- long-term outdoor environmental monitoring projects
- online citizen science projects such as crowdsourcing the ID of field observations.
It is using observations, surveys, interviews and learning analytics to explore three overarching questions about youth learning.
- What activities do young people engage in when participating in NHM-led citizen science?
- To what extent do young people develop an understanding of the science content, identify roles for themselves in the practice of science, and have a sense of agency for taking actions using science?
- What programme features and settings in NHM-led citizen science foster these three science learning outcomes among young people?
The findings will be shared with other organisations doing citizen science projects to improve young people’s engagement with science.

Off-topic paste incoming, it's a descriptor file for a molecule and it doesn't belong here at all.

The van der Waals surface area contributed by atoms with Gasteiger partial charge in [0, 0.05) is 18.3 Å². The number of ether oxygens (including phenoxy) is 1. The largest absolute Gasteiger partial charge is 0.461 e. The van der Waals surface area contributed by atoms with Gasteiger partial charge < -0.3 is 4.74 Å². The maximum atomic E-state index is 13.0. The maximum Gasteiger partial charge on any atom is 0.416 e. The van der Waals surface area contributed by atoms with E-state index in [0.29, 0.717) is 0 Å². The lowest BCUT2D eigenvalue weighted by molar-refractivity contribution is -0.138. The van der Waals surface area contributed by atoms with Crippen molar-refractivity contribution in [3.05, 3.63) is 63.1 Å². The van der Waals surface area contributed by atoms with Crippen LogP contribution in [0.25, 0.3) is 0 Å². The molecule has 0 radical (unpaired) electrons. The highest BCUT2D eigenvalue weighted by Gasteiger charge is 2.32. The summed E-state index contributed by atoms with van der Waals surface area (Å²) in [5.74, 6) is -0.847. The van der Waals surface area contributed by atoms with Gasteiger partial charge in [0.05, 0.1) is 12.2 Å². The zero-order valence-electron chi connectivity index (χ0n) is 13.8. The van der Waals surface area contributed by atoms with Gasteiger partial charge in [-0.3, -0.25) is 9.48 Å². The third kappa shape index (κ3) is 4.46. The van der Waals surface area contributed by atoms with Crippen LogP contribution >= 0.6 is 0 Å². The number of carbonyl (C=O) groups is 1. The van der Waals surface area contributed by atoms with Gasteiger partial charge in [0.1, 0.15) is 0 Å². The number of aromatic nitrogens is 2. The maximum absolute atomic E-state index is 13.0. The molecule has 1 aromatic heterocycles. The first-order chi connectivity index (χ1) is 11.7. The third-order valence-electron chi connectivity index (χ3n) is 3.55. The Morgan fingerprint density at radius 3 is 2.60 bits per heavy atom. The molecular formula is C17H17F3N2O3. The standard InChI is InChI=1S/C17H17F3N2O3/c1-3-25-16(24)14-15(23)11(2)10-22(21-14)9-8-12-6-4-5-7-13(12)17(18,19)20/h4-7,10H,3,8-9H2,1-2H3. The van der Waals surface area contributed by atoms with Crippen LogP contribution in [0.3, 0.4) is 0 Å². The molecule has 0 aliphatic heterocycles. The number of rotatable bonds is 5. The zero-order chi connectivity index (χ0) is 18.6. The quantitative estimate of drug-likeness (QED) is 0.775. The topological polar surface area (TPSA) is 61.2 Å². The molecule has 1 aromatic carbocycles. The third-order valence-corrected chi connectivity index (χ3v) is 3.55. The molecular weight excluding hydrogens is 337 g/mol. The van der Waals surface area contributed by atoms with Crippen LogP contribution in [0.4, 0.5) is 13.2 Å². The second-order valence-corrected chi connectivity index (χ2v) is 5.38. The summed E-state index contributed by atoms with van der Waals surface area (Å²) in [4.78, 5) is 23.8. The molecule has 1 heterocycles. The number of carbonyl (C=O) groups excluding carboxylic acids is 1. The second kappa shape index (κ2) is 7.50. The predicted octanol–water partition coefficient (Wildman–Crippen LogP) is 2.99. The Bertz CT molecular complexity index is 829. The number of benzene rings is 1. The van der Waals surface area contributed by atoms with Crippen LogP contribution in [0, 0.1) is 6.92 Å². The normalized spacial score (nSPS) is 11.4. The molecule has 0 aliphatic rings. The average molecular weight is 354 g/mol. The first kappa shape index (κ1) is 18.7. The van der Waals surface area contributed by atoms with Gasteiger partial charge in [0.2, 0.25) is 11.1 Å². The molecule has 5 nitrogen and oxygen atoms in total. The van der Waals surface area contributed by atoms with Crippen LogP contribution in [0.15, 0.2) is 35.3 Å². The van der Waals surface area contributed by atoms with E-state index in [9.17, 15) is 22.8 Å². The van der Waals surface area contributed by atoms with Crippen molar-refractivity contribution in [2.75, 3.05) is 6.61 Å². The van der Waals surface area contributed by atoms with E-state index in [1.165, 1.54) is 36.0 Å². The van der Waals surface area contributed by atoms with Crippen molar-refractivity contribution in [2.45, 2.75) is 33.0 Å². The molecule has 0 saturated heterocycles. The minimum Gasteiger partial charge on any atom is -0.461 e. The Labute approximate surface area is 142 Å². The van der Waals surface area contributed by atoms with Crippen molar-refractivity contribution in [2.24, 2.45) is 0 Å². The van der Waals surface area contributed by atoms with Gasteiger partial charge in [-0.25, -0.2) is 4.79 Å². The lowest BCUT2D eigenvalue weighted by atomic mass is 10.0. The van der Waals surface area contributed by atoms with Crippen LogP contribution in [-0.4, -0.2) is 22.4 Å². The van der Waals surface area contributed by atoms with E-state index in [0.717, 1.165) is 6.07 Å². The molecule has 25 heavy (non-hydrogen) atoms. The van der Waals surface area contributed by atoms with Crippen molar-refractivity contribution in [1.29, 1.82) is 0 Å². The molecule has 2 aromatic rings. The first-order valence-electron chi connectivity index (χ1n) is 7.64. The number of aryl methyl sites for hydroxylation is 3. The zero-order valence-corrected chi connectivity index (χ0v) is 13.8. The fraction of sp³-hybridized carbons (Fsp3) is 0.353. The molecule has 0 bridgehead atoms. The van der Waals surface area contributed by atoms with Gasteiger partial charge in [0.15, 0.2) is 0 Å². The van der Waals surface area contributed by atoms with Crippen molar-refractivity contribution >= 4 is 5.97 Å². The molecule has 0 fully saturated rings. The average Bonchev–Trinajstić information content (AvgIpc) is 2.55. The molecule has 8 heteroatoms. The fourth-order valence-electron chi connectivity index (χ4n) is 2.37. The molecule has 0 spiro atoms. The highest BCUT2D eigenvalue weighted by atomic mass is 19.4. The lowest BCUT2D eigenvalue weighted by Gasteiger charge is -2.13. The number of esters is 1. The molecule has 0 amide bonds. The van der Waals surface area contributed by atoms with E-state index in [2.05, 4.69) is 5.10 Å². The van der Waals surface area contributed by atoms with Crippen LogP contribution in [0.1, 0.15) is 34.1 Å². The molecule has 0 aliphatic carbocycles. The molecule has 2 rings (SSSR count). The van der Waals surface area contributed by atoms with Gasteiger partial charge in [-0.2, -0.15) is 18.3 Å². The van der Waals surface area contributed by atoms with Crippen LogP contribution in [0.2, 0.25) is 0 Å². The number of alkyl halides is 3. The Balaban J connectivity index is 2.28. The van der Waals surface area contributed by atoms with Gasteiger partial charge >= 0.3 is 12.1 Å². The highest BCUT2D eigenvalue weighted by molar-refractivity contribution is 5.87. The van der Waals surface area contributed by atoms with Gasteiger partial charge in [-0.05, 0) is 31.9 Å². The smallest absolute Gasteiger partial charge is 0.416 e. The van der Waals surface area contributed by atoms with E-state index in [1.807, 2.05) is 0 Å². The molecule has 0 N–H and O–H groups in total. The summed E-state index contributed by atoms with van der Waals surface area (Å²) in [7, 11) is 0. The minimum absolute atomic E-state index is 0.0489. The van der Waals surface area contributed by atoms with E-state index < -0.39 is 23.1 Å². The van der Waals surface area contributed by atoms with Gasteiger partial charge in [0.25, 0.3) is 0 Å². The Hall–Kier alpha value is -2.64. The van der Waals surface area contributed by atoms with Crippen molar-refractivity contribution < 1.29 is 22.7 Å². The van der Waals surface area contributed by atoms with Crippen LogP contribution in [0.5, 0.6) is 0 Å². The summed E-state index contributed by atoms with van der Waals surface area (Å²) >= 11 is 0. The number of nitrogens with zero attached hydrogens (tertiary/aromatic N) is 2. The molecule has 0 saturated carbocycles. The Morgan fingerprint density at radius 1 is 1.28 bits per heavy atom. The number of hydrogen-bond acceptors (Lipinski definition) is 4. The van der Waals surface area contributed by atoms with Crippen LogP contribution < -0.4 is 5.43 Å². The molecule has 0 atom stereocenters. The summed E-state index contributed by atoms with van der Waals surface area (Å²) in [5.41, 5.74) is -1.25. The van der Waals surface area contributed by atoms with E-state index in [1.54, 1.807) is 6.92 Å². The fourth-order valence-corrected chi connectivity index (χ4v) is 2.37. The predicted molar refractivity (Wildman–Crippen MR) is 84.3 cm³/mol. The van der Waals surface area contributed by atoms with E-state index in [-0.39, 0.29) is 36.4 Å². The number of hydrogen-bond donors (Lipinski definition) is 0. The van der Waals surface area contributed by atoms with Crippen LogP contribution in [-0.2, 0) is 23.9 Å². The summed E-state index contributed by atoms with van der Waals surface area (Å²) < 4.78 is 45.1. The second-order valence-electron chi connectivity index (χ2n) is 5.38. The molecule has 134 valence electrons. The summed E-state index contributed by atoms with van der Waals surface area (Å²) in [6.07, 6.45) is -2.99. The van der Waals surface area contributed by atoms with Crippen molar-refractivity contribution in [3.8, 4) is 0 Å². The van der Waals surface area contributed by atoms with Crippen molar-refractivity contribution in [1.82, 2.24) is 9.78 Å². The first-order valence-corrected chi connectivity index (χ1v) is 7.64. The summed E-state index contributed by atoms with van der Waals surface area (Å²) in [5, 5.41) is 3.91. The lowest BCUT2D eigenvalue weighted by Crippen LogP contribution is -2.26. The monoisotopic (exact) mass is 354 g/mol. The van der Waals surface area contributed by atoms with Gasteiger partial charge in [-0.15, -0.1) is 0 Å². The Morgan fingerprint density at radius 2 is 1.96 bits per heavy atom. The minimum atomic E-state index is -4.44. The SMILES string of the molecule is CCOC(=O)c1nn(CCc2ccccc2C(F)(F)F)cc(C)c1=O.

Planning grants focus on developing initial ideas and creating new partnerships.
Broadening participation in science and technology through transdisciplinary youth development activities
Project lead: Joseph Roche, Trinity College Dublin
Science and technology-related skills, such as computational thinking, design, data visualisations and digital storytelling, are increasingly important. Many new jobs will need a blend of skills, such as programming and design, that students who have disengaged with academic STEM pathways may already have and would be eager to develop further.
This project investigates out-of-school time (OST) programmes that integrate epistemic practices from the arts, sciences, computer science and other disciplines in consequential activities, such as creating radio segments or building online games. It aims to understand how such activities can engage young people who do not already identify as science or technology learners.
The project will involve:
- five three-year studies documenting learning in different technology-rich contexts
- a four-year longitudinal study, involving 100 young people